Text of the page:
Leasing activity, at 4.20 MSF, was 10.2% below the previous quarter but 26.5% higher than this same point last year. FIRE tenants leased 35% of all space in Midtown during the third quarter, led by C.V. Starr’s deal at 399 Park Avenue.

Three separate blocks over 100,000 SF were added to Midtown’s available inventory during the quarter at 1155 Avenue of the Americas (501,000 SF), 777 Third Avenue (222,000 SF) and 399 Park Avenue (181,000 SF). Notwithstanding this new supply, the availability rate increased only slightly by 0.1pp to 10.6%, while quarterly absorption was flat at negative 0.32 MSF.



3Q 2015



Availability Rate




Average Asking Rent ($/SF/YR)




Leasing Activity




QTR Absorption





Asking rents in Midtown South increased by 1.3% to a new record high at $67.54/ SF. Asking rents were higher in Class A and B buildings as well as in five of Midtown South’s seven submarkets. Year-over-year, asking rents are up by 3.4%. The average asking rent for sublet space increased 4.3% to a new high of $59.28/ SF with sublet availability remaining below 2.0% for a record six years.

Demand was up by nearly 25.0% to 3.02 MSF, quarter-over quarter, and 30.2%, year-over-year. With Coach’s sale-leaseback at 10 Hudson Yards (694,000 SF) and Burlington Coat Factory’s renewal at 1400 Broadway (36,000 SF), the consumer goods/retail sector accounted for 36% of all Midtown South leases during the quarter.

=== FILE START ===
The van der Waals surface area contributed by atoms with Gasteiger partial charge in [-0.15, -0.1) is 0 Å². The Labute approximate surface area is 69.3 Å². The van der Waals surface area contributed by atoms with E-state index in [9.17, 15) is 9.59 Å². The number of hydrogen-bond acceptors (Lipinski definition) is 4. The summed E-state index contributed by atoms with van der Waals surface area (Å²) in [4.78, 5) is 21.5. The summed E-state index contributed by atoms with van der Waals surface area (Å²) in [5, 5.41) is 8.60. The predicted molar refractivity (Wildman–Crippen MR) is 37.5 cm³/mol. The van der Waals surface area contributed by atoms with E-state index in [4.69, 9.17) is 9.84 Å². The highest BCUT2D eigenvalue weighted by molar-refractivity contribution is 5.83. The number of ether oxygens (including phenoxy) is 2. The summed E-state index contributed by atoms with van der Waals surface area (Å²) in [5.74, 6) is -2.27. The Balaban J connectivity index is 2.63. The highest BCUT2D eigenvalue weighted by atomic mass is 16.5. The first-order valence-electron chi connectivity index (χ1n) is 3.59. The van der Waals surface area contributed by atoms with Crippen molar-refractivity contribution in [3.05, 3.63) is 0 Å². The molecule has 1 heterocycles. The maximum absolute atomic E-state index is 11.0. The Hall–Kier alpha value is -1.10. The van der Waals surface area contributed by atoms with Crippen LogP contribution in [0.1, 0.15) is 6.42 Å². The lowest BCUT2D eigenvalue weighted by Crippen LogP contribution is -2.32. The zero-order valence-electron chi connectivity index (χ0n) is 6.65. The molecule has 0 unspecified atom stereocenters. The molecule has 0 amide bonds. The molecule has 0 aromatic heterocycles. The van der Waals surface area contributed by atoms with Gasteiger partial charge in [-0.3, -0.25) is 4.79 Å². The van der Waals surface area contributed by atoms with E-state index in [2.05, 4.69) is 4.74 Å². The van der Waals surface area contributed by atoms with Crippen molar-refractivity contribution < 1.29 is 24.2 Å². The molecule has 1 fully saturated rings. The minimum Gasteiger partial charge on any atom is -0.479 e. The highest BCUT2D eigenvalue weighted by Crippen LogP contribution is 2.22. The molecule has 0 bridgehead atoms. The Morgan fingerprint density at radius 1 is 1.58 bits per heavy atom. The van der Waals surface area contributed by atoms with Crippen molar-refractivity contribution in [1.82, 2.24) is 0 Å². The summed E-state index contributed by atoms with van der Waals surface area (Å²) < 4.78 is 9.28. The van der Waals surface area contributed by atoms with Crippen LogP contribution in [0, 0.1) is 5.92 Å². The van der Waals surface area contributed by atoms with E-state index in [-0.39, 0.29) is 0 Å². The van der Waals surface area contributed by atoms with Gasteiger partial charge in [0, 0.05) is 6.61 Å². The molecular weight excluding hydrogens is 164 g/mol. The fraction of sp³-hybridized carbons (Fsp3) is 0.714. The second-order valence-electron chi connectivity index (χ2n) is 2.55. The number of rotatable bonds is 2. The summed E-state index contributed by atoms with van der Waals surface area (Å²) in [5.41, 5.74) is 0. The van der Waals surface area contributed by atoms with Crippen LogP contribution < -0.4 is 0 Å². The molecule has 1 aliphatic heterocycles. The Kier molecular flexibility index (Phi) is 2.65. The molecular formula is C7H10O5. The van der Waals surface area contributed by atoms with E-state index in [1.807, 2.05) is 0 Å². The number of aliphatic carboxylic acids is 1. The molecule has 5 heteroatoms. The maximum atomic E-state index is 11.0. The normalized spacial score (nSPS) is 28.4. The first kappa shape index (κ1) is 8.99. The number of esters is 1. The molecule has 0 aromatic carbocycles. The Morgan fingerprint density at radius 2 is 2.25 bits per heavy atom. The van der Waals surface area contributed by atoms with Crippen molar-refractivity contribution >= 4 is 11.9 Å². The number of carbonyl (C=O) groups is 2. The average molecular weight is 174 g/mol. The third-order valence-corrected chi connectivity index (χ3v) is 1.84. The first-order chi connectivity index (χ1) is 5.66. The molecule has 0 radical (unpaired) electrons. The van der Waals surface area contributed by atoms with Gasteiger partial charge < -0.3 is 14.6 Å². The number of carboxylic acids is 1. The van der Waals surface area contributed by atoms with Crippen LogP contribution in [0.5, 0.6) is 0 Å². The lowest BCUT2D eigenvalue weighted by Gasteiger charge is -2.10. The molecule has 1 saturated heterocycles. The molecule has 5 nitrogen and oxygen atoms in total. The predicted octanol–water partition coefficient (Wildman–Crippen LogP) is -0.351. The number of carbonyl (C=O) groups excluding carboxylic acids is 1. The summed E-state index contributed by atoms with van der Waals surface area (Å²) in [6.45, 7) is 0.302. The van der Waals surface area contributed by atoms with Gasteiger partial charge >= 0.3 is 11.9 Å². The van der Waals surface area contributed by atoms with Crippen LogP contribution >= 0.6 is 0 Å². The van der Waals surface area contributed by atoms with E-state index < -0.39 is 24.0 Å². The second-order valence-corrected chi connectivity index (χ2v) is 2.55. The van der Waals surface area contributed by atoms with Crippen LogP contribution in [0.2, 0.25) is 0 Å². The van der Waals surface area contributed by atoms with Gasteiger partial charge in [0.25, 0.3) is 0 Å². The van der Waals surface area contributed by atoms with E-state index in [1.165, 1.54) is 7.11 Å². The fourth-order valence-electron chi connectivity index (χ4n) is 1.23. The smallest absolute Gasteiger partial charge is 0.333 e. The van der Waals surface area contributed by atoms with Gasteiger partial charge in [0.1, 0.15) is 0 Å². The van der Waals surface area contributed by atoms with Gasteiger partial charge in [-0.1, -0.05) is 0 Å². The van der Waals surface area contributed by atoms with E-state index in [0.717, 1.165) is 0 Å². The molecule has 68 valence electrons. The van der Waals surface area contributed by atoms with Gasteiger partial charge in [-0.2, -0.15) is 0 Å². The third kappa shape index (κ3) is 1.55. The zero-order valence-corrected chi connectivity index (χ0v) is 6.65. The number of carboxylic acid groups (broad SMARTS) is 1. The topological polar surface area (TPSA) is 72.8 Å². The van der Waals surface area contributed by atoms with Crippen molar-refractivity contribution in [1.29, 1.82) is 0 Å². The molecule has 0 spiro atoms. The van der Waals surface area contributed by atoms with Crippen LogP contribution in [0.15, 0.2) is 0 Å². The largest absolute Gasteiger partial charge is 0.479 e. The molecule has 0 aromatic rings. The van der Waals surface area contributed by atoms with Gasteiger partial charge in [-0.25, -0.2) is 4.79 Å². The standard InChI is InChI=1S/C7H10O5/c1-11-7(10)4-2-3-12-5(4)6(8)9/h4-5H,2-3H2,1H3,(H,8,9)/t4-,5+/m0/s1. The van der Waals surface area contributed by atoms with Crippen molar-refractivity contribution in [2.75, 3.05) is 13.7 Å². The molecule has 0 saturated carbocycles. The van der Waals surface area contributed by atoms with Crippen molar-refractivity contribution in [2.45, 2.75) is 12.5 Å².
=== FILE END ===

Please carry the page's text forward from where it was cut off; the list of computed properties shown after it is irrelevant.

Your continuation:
With new large blocks at 5 Manhattan West (175,000 SF), 315 Park Avenue South (153,000 SF) and 11 West 19th Street (78,000 SF), Midtown South’s availability rate increased– by 0.4pp – to 7.9% and absorption was negative 0.56 MSF.



3Q 2015



Availability Rate




Average Asking Rent ($/SF/YR)




Leasing Activity




QTR Absorption





Quarterly Downtown leasing activity decreased by 4.7% to 1.01 MSF for a 28.5% year-over-year drop off. But, year-to-date leasing is still 39.7% ahead of 2015. Despite the decline in demand, Downtown’s asking rent average increased for the ninth consecutive quarter to a new all-time high of $58.83/ SF. This nine-quarter run up in rents ties the record from 3Q 2005 - 3Q 2007. Year-over-year, the average is up 3.0%.

Public sector leasing was 50% of all Downtown leasing activity during the quarter with the City of New York’s lease at 375 Pearl Street (183,000 SF), Weil Cornell Medical College’s expansion at 156 William Street (54,000 SF) and the Guggenheim Foundation’s lease at 1 Liberty Plaza (46,000 SF).

With no new blocks of space over 100,000 SF, the quarterly availability rate declined by 0.5pp to 11.7%. This is Downtown’s tightest market in nearly two years. Absorption for the quarter was positive 0.57 MSF.



3Q 2015



Availability Rate




Average Asking Rent ($/SF/YR)




Leasing Activity